Rita Hibbard's picture

Presidential town halls head West; expect vigorous engagement

Expect some vigorous rebuttal to the 'death panel' talk when President Obama arrives at a town hall meeting in the small Montana town of Belgrade, near Bozeman, today. Seven hundred people were lined up Friday morning to get tickets,  the Bozeman Daily Chronicle reports this morning.

In an indication that the White House is in full rebuttal mode, an email posted on the White House Web site Thursday quoted  David Axelrod, a senior adviser to Obama, saying that critics of the administration's health-care proposals were "spreading all sorts of lies and distortions" through "viral e-mails" that were flying around unchecked, according to a report in the Washington Post.  Axelrod called for "a chain e-mail of our own" to rebut "these wild misrepresentations that bear no resemblance to anything that's actually been proposed."

(The New York Times today does some detective work on on the death panel rumor, tracing it back to some familiar roots - conservative pundits and media outlets. Read more about that here.)

Back in Bozeman, emotions are running high.

"We are huge fans," said Aimee Kissel, a city clerk who waited all night in line to get a ticket. "I'm a single mom. I've struggled with bills forever. I have a great job and great insurance, and I still can't afford to go to the doctor, with the co-pays and prescription co-pay. I only go to the doctor if I really, really have to."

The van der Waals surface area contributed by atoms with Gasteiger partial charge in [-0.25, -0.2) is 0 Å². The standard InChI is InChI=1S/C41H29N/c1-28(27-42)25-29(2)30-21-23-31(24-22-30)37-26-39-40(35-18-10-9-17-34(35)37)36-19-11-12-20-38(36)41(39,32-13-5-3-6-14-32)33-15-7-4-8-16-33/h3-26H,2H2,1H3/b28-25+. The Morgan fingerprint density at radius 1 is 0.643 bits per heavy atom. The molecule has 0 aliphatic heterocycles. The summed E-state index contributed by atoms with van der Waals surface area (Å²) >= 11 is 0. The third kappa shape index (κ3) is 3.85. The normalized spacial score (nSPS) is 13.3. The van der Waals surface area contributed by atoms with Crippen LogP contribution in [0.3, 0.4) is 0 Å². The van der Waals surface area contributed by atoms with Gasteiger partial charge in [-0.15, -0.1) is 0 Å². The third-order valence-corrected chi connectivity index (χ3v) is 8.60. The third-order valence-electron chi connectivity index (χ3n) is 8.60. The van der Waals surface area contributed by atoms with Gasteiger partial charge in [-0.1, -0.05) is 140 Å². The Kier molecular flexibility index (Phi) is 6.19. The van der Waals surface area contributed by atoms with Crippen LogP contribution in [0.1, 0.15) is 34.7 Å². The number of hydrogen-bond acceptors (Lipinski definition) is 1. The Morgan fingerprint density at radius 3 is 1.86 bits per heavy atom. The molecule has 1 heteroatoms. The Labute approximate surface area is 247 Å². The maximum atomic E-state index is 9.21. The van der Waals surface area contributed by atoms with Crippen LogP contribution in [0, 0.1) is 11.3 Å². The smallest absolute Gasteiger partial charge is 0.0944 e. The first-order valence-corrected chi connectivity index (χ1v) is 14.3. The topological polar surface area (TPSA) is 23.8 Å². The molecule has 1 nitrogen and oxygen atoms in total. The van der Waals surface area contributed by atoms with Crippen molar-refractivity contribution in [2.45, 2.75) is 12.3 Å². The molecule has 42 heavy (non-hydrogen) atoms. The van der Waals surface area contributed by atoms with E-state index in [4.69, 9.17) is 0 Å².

Of course, there are buses of anti-reformers descending.

Rita Hibbard's picture

When 'death panels' aren't 'death panels' anymore

Sarah "don't let your death panels near my baby" Palin hasn't always been against end-of-life counseling. As Alaska governor, she signed a proclamation making April 16, 2008, Healthcare Decision Day with the goal to have health care professionals and others participate in a statewide effort to provide  information about advance directives about end of life decisions, Matthew Daly of the Associated Press reports.

"The proclamation noted that only about 20 percent of Alaskans, and 50 percent of severely or terminally ill patients, have an advance directive. 'It is likely that a significant reason for these low percentages is that there is both a lack of knowledge and considerable confusion in the public about advance directives,' it said."

This is the same person who decided to sow fear and confusion by claiming that language in the health care reform bill that would pay for conversations between doctor and patient covering items like living wills, making a close relative or a trusted friend your health care proxy, learning about hospice as an option for the terminally ill, and information about pain medications for people suffering chronic discomfort was akin to making her Down syndrome child and/or aging parents march before Obama death panels.

Thursday, Palin refused to back down from the death panel language on her Facebook page with a posting titled "Concerning Death Panels."